Hip cartilage injury
HIP CARTILAGE DAMAGE
(hip/acetabular cartilage tear, hip/acetabular cartilage injury)
Hip articular cartilage covers the ball of femoral head and socket of the acetabulum allowing them
to move against each other without causing damage in the hip.
Articular cartilage does not contain blood vessels and is produced by chondrocytes, which are
cells that divide very slowly. This are the reasons that articular cartilage injuries do not repair and
can lead to continued deterioration of joint. Arthroscopic grading system ranks the extent of
cartilage defects from grade 1 (soft spot or blisters) to grade 4 (cartilage tear exposes the bone).
Cartilage tearing can be caused by traumatic injuries, infections, congenital abnormalities of hip
joint (hip dysplasia or femoroacetabular impingement), sustained stress or lack of movement over
a prolonged period of time. It is common injury in impact sports, activities with repetitive use of the
hip joints or those that require sudden changes of movements direction and twisting (running,
jumping, ice hokey, football, ballet, snow skiing, netball etc.) Elderly people and obese individuals
are at higher risk.
The injury of cartilage can be focal or generalized over the entire joint, if not treated properly, and
can lead to osteoarthritis (complete cartilage worn off). The torn fragment of cartilage can also
protrude into the joint (loose body). If there is a presence of minor focal tear in the cartilage,
symptom can be absent. In serious cases of cartilage damage patients complain of pain and
stiffness especially during exercise in the entire hip, groin area and/or buttock with presence of
swelling and restriction in hip range movements. Pain is getting progressively worse over the years.
Physical therapy is performed postoperatively or in those patients who are suffering of moderate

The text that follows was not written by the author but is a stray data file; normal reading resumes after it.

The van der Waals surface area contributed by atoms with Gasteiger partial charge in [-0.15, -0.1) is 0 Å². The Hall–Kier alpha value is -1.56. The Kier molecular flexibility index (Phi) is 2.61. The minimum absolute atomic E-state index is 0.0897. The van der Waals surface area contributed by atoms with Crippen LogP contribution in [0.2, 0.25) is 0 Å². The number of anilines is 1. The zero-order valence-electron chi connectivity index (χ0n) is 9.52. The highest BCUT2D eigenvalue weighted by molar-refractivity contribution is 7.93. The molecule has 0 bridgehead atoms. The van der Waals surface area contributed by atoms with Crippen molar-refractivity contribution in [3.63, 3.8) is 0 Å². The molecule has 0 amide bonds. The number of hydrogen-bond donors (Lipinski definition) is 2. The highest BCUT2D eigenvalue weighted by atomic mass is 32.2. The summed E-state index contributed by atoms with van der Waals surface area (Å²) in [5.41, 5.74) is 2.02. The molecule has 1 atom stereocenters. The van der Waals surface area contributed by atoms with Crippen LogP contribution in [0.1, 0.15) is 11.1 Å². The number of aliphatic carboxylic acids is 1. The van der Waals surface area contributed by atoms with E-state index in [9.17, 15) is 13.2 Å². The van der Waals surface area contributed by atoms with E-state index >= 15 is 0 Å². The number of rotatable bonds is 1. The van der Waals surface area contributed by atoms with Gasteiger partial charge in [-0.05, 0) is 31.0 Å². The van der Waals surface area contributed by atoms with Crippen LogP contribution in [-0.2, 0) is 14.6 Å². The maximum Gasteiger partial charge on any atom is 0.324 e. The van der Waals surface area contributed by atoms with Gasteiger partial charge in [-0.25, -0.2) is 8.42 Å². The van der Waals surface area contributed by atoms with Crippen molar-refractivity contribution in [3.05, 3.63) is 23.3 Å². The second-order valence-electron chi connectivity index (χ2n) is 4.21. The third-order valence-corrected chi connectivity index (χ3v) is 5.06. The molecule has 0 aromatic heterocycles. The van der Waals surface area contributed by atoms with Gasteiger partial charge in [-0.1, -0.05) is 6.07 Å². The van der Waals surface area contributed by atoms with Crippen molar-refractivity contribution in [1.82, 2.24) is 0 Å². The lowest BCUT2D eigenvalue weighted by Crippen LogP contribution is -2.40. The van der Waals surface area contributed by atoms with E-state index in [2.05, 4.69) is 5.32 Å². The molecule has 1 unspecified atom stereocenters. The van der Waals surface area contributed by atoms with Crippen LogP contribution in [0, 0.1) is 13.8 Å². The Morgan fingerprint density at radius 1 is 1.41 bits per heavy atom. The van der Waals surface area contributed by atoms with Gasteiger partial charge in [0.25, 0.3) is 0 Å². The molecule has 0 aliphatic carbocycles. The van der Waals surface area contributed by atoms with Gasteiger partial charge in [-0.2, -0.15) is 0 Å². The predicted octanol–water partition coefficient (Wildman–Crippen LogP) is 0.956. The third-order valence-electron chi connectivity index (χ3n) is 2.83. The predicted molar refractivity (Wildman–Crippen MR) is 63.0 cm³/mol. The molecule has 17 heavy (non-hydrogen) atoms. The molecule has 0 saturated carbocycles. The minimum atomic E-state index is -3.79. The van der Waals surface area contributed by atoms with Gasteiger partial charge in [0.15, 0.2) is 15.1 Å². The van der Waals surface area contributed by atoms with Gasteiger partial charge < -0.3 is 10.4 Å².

symptoms and surgery is not yet needed, and can be started once the symptoms subside. It
involves hip strengthening and stretching exercises that stabilize the joint, balance the muscles
around the hip joint and improve range of motion. The goal is also to make changes in the hip
movements during activities so that the hips are not under to much pressure and to reduce the
burden on the already damaged cartilage and protect healthy portion of cartilage from further
deterioration. Rehabilitation usually takes 8 to 12 weeks.
Prevention: maintaining strength and flexibility of the muscles surrounding and supporting hip area,
properly warm - up before activity and stretching after, training technique correction, wearing
proper footwear (well cushioned shoes, gel-type shoe inserts, avoid wearing high heels), adequate
recovery periods from sport or activity, training on appropriate surfaces (avoiding standing or
walking on hard surfaces for a prolonged period of time), adequate rehabilitation following a
previous hip injury, good core stability, paying attention to body weight, wearing a cane or stick on
the opposite side to reduce stress on affected hip, pool exercise.